Researchers Elizabeth Robinson and Gail Price found that couples in unhappy marriages tend to underestimate the number of positive interactions in their marriage by 50%. As Dr. John Gottman explains, every couple has a “Story of Us Switch.

When the switch is turned on, couples tend to look back on their early days fondly. When they talk about the tough times they’ve had, they glorify the struggles they’ve been through, drawing strength from the adversity they’ve survived together.

When the switch is turned off, however, couples tend to look back on their early days with resentment and blame. For some of these couples, the Story of Us Switch may seem stuck in the off position.

We all make mistakes when judging situations or people, and biases influence many of our conclusions. Failing to recognize and manage these biases can keep an unhappy marriage in the dark.

Confirmation bias

In the 1960s, English psychologist Peter Wason conducted a simple experiment where he presented his research subjects with a sequence of three numbers, say 2-4-6. Wason then asked his subjects to identify the rule that described the sequence by offering additional number sequences that followed the rule. His subjects offered other sequences like 4-8-10 and 6-8-12. Each subject concluded that the rule was a sequence of three ascending, even numbers. They were wrong.

In Wason’s experiment, each subject formed a hypothesis about the sequence of three numbers and set out to prove it. Because none sought to disprove their hypothesis, they failed to discover the actual rule Wason had applied, a simple sequence of ascending numbers.

Wason named this phenomenon “confirmation bias.” Confirmation bias is our tendency to pursue and believe facts that “prove” what we already suspect or believe to be true. Confirmation bias affects what we believe about ourselves, about the world, and about our relationships.

Consider an example. Jamie and Rick frequently argue about spending. For Jamie’s birthday, Rick surprises her with an evening out at a new restaurant he’s heard Jamie talk about. As the hostess seats them at their table, Rick notices that Jamie hasn’t said a word since they arrived.

“You seem upset,” he says. “I thought you’d be happy.”
“We can’t afford this place,” she replies. “Didn’t you look at the menu? You never look at how much things cost!”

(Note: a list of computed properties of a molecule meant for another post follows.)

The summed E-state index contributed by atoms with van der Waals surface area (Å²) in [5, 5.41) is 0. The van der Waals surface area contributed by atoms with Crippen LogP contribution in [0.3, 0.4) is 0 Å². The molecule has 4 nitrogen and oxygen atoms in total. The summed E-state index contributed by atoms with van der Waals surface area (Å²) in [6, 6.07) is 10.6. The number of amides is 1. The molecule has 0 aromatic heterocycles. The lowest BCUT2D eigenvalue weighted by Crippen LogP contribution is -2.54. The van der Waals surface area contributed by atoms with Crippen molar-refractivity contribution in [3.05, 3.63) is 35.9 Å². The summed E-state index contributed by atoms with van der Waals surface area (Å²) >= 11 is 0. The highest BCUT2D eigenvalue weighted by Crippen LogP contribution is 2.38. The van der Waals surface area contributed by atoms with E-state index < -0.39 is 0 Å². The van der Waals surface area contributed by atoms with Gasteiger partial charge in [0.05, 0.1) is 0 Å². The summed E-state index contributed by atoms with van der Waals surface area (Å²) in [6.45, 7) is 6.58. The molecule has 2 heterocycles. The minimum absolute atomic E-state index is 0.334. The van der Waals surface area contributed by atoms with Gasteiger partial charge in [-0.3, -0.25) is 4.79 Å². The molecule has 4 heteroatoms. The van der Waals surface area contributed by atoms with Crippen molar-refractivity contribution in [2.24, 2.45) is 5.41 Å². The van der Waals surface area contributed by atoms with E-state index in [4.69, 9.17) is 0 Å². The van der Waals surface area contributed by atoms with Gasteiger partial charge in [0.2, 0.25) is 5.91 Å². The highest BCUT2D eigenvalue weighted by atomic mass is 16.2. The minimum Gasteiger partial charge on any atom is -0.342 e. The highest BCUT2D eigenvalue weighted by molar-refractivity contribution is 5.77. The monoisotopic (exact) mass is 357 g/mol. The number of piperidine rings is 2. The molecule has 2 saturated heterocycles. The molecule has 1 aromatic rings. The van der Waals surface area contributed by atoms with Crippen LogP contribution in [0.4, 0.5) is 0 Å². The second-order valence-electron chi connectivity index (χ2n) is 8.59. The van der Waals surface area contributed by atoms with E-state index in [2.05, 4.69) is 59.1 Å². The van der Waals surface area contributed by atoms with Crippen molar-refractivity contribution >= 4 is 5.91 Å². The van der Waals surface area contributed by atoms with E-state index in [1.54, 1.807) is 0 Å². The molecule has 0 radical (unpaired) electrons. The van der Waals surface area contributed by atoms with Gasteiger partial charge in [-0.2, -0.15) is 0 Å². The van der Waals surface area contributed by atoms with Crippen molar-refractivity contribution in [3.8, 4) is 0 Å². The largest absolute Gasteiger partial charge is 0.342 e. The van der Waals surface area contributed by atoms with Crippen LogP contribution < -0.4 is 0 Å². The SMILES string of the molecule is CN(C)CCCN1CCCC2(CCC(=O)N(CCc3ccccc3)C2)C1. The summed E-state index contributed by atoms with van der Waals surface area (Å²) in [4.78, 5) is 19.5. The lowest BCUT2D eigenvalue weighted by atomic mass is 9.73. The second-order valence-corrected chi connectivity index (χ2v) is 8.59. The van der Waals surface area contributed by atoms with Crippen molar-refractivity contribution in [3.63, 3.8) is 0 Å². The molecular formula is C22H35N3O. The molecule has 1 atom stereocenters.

Rick’s plan for a happy evening with his wife dissolves in an argument as Rick defends his choice, and Jamie continues to accuse him of frivolous spending.

In an unhappy marriage, confirmation bias can be destructive, especially when paired with negativity bias.

Negativity bias

Negativity bias is our tendency to give greater attention and weight to negative information.

Rick has noticed that his relationship with his wife seems different since Jamie left and came back from a week-long visit to her mother’s. Visiting her mom is something Jamie does once a year, but Rick insists this time is different.

Jamie didn’t respond to a couple of Rick’s text messages while she was away. She didn’t answer her phone one night when he called at the time they’d agreed on. Since she’s been back, she seems quieter, and a few nights went to bed early. Rick now believes that Jamie has been distancing herself from him.

Married couples need to be careful to not draw negative conclusions about their relationship before carefully assessing all the facts. A premature, negative assessment of your marriage may set you up for unnecessary conflict, dissatisfaction and divorce.

After a month of suspecting Jamie was giving up on their marriage, Rick confronted her after Jamie failed to answer Rick when he called to her in the kitchen from another room in the house.

“If you don’t love me anymore, why can’t you just tell me instead of shutting me out?” Rick said angrily.

“What are you talking about?” Jamie answered.

He started listing her offenses, “You just ignored me when I called you from the other room. You didn’t return my texts when you were at your mother’s. You didn’t answer my phone call. You’ve been going to bed without me..”

“What is this about? I didn’t hear you from the other room,” Jamie explained. “The dishwasher was making too much noise.”

As for the other incidents on Rick’s list of offenses, it turns out Jamie’s phone battery had died a few times when she was away at her mother’s, and she couldn’t get to her charger right away. The nights she went to bed early, she had to get up early the next day to make it to early meetings with clients.

The antidotes to bias